Uniting ourselves across the Tasman.

And reaching out together to the world beyond.

Before us we have the prospect of a Trans Pacific Partnership.

Perhaps the greatest economic opportunity for our two nations since CER.

I’m proud to say that New Zealand has led the way as one of the Trans Pacific Partnership founding partners since 2005.

I was proud to stand with Prime Minister Key, President Obama and our seven other partners in November last year...

... pledging to the make the expanded Partnership a reality by the time of APEC this year.

The Partnership could be a stepping stone to an Asia Pacific Free Trade Area.

If we achieve that, we will create a free trade community as significant as the EU or NAFTA.

A zone of trade, investment, jobs as big as the Pacific itself.

To do this, we will need not just our own efforts.

But the commitment and energy of many others, foremost our great friend and ally the United States.

An active, engaged America is a fundamental feature of the international system that underpins our stability, security and prosperity.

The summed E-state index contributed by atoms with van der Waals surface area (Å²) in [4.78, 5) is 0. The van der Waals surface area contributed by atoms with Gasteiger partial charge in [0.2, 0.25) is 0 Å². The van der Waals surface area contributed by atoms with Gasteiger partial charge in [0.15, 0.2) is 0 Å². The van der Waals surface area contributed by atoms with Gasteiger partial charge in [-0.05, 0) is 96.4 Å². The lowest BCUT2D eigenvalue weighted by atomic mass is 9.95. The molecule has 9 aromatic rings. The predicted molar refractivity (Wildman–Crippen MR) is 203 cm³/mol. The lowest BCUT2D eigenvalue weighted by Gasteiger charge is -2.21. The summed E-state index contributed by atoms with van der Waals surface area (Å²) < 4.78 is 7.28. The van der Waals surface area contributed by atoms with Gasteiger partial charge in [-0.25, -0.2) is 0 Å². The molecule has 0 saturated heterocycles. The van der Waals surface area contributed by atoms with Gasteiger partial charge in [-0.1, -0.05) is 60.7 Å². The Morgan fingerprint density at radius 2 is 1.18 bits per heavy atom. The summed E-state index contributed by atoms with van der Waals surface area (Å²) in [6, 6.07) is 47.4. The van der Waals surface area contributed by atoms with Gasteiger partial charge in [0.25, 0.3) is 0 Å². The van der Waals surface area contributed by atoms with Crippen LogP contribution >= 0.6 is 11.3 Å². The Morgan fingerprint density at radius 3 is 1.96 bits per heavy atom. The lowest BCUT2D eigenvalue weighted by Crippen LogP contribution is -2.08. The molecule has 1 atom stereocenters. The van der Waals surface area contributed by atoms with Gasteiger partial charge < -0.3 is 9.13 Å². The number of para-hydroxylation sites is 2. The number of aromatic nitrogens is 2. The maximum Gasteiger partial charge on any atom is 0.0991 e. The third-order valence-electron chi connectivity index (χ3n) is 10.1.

Australia, like New Zealand, remains deeply committed to this international system and we will work with key emerging players – not least China and India – to ensure that it continues to deliver the benefits both our peoples have enjoyed for so long.

Mr Speaker,

We know we can meet the challenges of tomorrow because we’ve done great things before.

But in the last century, the conflicts and the issues that defined the world were fought out in another hemisphere.

Today they are decided here.

This is the Asia Pacific century, and we are at its heart.

Here under the southern cross, emblazoned on both our flags, we have created two of the most successful societies in the contemporary world.

Two advanced, multicultural democracies, tied by tradition and affection to the old world, but anchored firmly in the new.

This is our time.

A time for optimism.

Because our best days lie ahead.

That is why I come here on this journey of hope.

To celebrate all that is best in us.

And bring closer the future that awaits our grasp.

Drawing together.

Reforming.

Reaching out to the world.

And achieving more together than we ever could alone.

Thank you for the privilege of addressing you today.

You honour me.

And you honour my country.

Kia Ora.

  • John Key
  • Prime Minister